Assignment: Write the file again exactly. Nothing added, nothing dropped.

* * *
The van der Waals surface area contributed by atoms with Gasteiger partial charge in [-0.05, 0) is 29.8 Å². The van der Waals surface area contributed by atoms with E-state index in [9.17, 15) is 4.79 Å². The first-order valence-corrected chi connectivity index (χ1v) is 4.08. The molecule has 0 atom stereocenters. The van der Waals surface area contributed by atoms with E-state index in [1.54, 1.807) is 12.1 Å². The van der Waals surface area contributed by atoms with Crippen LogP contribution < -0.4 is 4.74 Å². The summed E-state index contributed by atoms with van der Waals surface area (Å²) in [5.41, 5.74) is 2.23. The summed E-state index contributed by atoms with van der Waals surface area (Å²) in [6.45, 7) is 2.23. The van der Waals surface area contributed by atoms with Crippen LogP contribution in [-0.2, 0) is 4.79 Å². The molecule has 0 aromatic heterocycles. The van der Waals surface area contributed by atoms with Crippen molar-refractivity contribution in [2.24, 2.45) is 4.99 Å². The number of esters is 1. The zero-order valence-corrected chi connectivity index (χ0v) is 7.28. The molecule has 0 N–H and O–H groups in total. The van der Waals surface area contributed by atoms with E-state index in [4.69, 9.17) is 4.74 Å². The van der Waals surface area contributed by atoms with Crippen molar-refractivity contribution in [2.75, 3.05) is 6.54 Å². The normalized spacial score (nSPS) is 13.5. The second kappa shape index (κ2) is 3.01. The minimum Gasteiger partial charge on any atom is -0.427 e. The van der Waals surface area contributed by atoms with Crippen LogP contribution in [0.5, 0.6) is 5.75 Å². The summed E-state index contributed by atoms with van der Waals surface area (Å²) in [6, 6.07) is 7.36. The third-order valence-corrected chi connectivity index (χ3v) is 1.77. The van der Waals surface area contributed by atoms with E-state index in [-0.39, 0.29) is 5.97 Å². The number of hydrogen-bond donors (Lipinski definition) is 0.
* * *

The van der Waals surface area contributed by atoms with Gasteiger partial charge in [-0.05, 0) is 29.8 Å². The van der Waals surface area contributed by atoms with E-state index in [9.17, 15) is 4.79 Å². The first-order valence-corrected chi connectivity index (χ1v) is 4.08. The molecule has 0 atom stereocenters. The van der Waals surface area contributed by atoms with E-state index in [1.54, 1.807) is 12.1 Å². The van der Waals surface area contributed by atoms with Crippen LogP contribution < -0.4 is 4.74 Å². The summed E-state index contributed by atoms with van der Waals surface area (Å²) in [5.41, 5.74) is 2.23. The summed E-state index contributed by atoms with van der Waals surface area (Å²) in [6.45, 7) is 2.23. The van der Waals surface area contributed by atoms with Crippen LogP contribution in [-0.2, 0) is 4.79 Å². The molecule has 0 aromatic heterocycles. The van der Waals surface area contributed by atoms with Crippen molar-refractivity contribution in [2.24, 2.45) is 4.99 Å². The number of esters is 1. The zero-order valence-corrected chi connectivity index (χ0v) is 7.28. The molecule has 0 N–H and O–H groups in total. The van der Waals surface area contributed by atoms with E-state index in [4.69, 9.17) is 4.74 Å². The van der Waals surface area contributed by atoms with Crippen molar-refractivity contribution in [2.75, 3.05) is 6.54 Å². The normalized spacial score (nSPS) is 13.5. The second kappa shape index (κ2) is 3.01. The minimum Gasteiger partial charge on any atom is -0.427 e. The van der Waals surface area contributed by atoms with Crippen LogP contribution in [0.5, 0.6) is 5.75 Å². The summed E-state index contributed by atoms with van der Waals surface area (Å²) in [6, 6.07) is 7.36. The third-order valence-corrected chi connectivity index (χ3v) is 1.77. The van der Waals surface area contributed by atoms with E-state index in [-0.39, 0.29) is 5.97 Å². The number of hydrogen-bond donors (Lipinski definition) is 0.